The currency within the game is “Experience” which is represented by golden metal coins. These were added as a Kickstarter stretching goal and we thought them to be really cool. Pure cosmetics, but much more evocative than counters.

3 types of special dice are used to resolve combat

3 types of special dice are used to resolve combat

Besides the full-color rule book, the game also contains an artwork book, which illustrates the origination process of many illustrations with comments and explanations by Cloud Quinot, the artist (who also did the artworks for Hornet Leader – The Cthulhu Conflict).

The overall production quality is, as usual with games published by DVG, very good. Especially the artworks are very atmospheric and true to the topic with painting-like illustrations. As in Cthulhu Conflict, the artist did a great job to convey a very special, very dark Lovecraftian atmosphere.

There is also a “Cards of Cthulhu Bonus pack” available which includes 7 more Cthulhu dice and 10 more coins. This is helpful if you play the game with more players, so players won’t have to share the dice – and you can never have enough coins. But the Bonus pack doesn’t include any additional cards, or rules, it isn’t a game expansion! So whether additional dice and coins are important enough for you to buy this expansion, is a matter of personal preference (you could also share your dice among all players and use coins of your local currency).

Rules

The 24-pages-full color rule book is very comprehensible with lots of illustrations, examples, and short, clear instructions. Only the first 15 pages are rules, though. After the rules section, you will find a sample game, and several Cthulhu short stories by renowned professional authors (you can download the rulebook here on the official DVG website)Read the rest of this entry »

Posted in Fantasy Games A-Z, Games A-Z, Misc. Fantasy games, Reviews | Tagged: , , , , , , | 1 Comment »

Review: Battle for Stalingrad – The Epic East Front Battle Game (DVG)

Posted by Andreas Ludwig on July 2, 2014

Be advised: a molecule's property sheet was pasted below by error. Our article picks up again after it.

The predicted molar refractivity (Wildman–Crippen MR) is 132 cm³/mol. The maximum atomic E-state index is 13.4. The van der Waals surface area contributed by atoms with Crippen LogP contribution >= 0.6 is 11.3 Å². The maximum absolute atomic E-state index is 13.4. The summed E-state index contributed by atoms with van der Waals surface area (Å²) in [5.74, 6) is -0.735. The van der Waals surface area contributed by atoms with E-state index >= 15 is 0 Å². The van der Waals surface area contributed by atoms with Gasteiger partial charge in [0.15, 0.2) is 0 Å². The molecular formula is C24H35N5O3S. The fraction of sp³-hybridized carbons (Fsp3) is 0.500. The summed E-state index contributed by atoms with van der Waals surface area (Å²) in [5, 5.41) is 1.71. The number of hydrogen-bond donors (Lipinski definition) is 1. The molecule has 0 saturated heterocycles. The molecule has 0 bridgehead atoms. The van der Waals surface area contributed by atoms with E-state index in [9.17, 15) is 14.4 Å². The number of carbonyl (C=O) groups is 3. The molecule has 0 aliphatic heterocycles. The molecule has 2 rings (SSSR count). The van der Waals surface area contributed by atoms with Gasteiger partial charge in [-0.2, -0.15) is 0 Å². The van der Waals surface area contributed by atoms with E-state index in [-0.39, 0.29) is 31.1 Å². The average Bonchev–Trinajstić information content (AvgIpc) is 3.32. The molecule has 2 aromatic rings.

Stalingrad_box_mockup200Game: Battle for Stalingrad – The Epic East Front Battle GameReview

Publisher: Dan Verssen Games (DVG)
Published in: 2014
Designer: Dan Verssen

Era & Topic: WW2/ Urban Warfare in Stalingrad
Game Type:  Card Game
Contents: 168 Full Color Cards, 1 Full Color Counter Sheet, 1 Full Color Rulebook 

Number of Players: 2

HFC Game-O-Meter: E

 


Our Rating (1-10):

Graphic Presentation: 9
Rules: 9
Playability: 8
Replay Value: 9

Overall Rating: 9

PRO Quick set-up, well written rules, many options despite using simple mechanics, fitting to the historical theme, both sides play differently, enthralling and tactical game play…
CONTRA  …that might be slowed down because some cards are not as clear in their meaning as they should be; Uranus cards can be crippling for the German player if no counter cards are in hand; a tracking sheet for combat would have been nice

Introduction

Many (if not most) wargamers who are interested in the World War II topic are particularly drawn to the fightings of the Eastern Front. The fierceness of the battles fought on that front, the gigantic scale of this Clash of Titans, the different style of the tactics used by the Soviets and the Germans, all this seems to create the background for a scenario that is ideally suited for wargames.

Fighting for Stalingrad on the gaming table!

Fighting for Stalingrad on the gaming table!

Today the name Stalingrad is directly connected to the senseless brutality of war and is the epitome of the war of slaughter fought on the Eastern front. When the Wehrmacht started the largest invasion in the history of warfare, Operation Barbarossa, the invasion of the Soviet Union, with more than 4 million soldiers, 600,000 motor vehicles and 750,000 horses along a front almost 3000 km long, the city of Stalingrad was rather unimportant – as General Field-marshal Paul Ludwig Ewald von Kleist said:

The capture of Stalingrad was subsidiary to the main aim. It was only of importance as a convenient place, in the bottleneck between Don and the Volga, where we could block an attack on our flank by Russian forces coming from the east. At the start, Stalingrad was no more than a name on the map to us [Clark, Lloyd, Kursk: The Greatest Battle: Eastern Front 1943, 2011, page 157]